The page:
Young bishop of Spoleto - Pope at 54

At just 35 years of age he was appointed Archbishop of Spoleto, then in 1832, of Imola. In 1840 he was created Cardinal and on 16 June 1846, on the fourth vote, with 36 votes out of 50 Cardinals at the Conclave, was elected Supreme Pontiff at just 54 years of age. As soon as he became Pope he undertook a number of reforms within the Papal State (freedom of the Press, freedom to Jews, beginning of a railway, promulgation of the Statutes), but when in 1848 he refused to support the war against Austria his “persecution” began.

Advises Don Bosco on his 'Society'

St. John Bosco had his first audience with Pius IX on 9 March 1858. Both of them had the feeling they had encountered a Saint. Pius IX supported and guided Don Bosco in the founding of the Salesian Congregation. It was he who suggested calling it a “Society” in step with the times, of having vows, but not solemn vows, and he suggested a simple habit and an intense but not too complicated practices of piety. He convinced Don Bosco to write his memoirs to leave the Salesians a spiritual legacy.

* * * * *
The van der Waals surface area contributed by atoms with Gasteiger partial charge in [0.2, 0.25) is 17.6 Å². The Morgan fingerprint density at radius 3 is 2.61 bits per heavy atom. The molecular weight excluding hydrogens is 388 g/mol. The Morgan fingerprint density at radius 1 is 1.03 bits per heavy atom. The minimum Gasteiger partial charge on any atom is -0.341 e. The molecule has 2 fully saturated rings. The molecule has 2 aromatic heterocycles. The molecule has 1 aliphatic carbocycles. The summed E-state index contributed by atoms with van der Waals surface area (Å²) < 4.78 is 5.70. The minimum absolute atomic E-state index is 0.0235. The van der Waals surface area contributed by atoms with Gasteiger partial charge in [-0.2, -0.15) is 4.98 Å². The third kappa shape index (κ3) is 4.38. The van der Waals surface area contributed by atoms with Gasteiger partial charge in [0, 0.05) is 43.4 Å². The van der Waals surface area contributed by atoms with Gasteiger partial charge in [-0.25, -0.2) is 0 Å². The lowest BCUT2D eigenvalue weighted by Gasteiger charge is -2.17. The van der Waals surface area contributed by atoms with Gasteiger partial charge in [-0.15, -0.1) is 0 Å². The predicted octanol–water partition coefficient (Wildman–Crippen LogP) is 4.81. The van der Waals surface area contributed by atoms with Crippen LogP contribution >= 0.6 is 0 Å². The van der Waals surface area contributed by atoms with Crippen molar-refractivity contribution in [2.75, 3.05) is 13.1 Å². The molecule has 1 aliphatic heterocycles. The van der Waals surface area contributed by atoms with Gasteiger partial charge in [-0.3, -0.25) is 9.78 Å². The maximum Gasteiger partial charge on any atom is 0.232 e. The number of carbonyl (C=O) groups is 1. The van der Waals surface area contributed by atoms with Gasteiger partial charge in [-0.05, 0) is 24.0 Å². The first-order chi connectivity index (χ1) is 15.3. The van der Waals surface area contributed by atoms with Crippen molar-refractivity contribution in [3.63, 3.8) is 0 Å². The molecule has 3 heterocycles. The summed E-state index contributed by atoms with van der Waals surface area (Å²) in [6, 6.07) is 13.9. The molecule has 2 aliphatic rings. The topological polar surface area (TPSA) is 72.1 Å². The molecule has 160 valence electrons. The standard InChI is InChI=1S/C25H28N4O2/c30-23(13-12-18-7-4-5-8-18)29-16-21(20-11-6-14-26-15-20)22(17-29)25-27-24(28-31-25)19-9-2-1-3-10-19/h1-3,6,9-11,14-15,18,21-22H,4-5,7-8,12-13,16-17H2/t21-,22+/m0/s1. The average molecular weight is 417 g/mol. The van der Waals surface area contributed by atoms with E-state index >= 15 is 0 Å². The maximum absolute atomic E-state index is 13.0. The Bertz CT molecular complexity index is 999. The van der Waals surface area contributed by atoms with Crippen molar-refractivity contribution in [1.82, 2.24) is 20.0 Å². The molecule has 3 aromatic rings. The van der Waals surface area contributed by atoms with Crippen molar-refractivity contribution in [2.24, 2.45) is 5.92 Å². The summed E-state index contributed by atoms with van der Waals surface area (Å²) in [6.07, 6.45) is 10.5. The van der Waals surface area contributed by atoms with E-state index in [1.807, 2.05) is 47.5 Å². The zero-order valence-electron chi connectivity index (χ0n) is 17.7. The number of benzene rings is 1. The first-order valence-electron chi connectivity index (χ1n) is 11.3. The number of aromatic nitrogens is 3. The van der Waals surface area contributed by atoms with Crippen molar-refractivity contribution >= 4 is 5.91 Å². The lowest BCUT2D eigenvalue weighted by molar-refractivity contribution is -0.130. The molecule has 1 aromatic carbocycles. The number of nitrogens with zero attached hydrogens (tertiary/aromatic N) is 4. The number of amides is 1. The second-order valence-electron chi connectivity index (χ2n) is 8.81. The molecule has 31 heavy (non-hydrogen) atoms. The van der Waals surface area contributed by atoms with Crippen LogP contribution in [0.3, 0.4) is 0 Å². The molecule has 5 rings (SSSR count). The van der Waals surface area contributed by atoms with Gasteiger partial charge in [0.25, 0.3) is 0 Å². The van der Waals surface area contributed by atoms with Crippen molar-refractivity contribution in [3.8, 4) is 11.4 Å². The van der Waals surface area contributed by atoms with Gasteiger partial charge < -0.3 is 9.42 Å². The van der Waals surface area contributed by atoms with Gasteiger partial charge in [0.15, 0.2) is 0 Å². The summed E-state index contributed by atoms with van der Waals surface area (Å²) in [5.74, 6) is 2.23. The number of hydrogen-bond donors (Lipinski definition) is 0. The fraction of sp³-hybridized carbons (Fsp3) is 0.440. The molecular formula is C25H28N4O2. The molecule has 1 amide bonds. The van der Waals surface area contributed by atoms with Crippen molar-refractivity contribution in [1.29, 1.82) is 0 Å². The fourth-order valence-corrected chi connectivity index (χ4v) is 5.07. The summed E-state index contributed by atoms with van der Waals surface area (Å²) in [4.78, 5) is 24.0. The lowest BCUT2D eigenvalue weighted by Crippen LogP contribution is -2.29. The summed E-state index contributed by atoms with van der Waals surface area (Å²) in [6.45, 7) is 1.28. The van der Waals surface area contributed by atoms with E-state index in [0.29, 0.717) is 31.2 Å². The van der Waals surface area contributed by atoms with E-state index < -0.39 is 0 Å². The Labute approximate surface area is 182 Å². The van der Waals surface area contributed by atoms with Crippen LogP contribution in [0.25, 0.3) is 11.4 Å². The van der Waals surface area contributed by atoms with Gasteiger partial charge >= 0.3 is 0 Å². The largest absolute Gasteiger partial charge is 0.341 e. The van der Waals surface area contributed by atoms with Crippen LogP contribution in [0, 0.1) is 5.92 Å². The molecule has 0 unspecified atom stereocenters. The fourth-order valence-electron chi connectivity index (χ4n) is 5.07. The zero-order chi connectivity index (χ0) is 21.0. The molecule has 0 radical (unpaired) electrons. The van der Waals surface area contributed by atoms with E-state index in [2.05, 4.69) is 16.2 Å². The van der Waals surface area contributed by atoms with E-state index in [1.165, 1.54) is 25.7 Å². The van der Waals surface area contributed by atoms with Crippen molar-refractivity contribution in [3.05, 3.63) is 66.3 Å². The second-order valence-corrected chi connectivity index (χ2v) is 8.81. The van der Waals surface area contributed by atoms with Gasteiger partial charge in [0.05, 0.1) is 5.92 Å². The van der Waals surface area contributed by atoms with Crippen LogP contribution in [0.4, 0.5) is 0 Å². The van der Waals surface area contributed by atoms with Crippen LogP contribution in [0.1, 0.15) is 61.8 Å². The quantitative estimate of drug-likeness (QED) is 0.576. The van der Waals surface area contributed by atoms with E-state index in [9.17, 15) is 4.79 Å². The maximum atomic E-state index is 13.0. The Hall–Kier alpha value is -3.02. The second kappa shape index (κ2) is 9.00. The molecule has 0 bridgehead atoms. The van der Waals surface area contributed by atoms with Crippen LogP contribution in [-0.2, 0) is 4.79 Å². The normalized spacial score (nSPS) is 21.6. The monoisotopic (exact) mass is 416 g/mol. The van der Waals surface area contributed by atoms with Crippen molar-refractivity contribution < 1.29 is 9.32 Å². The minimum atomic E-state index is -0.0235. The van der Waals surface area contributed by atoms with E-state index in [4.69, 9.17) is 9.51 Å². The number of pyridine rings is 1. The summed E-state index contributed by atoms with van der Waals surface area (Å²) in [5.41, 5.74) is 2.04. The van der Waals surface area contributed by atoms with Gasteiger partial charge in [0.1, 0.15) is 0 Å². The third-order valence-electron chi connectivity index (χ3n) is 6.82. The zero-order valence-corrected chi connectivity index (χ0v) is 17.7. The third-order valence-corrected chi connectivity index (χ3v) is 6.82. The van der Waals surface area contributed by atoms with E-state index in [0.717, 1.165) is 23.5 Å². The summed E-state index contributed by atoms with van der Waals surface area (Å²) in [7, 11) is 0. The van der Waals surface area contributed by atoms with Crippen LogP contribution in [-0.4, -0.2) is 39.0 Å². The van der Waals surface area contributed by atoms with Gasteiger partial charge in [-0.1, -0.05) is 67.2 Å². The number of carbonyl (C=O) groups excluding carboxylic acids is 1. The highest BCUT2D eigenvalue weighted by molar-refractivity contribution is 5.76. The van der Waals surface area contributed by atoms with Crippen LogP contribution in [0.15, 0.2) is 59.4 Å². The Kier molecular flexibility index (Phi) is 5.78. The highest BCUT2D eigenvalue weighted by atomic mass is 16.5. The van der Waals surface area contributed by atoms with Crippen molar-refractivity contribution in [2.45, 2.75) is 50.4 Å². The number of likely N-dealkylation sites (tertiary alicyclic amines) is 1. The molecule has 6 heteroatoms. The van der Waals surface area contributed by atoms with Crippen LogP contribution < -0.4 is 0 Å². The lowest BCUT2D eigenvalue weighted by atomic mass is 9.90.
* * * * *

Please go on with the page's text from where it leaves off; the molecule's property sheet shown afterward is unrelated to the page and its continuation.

Don Bosco's Pope

During his Pontificate he approved the Constitutions and the Salesian Society, the Institute of the Daughters of Mary Help of Christians and the Pious Union of Salesian Cooperators, and was amongst the first to enrol as a member. Don Bosco had great love for Pius IX and accepted all his advice, even when it cost him great sacrifice: “I am ready to face any difficulty”, he would say, “when dealing with the papacy and the Church”. But the Pope too had great esteem for Don Bosco and called him to Rome often to ask his help on delicate issues. 

Papal acts of importance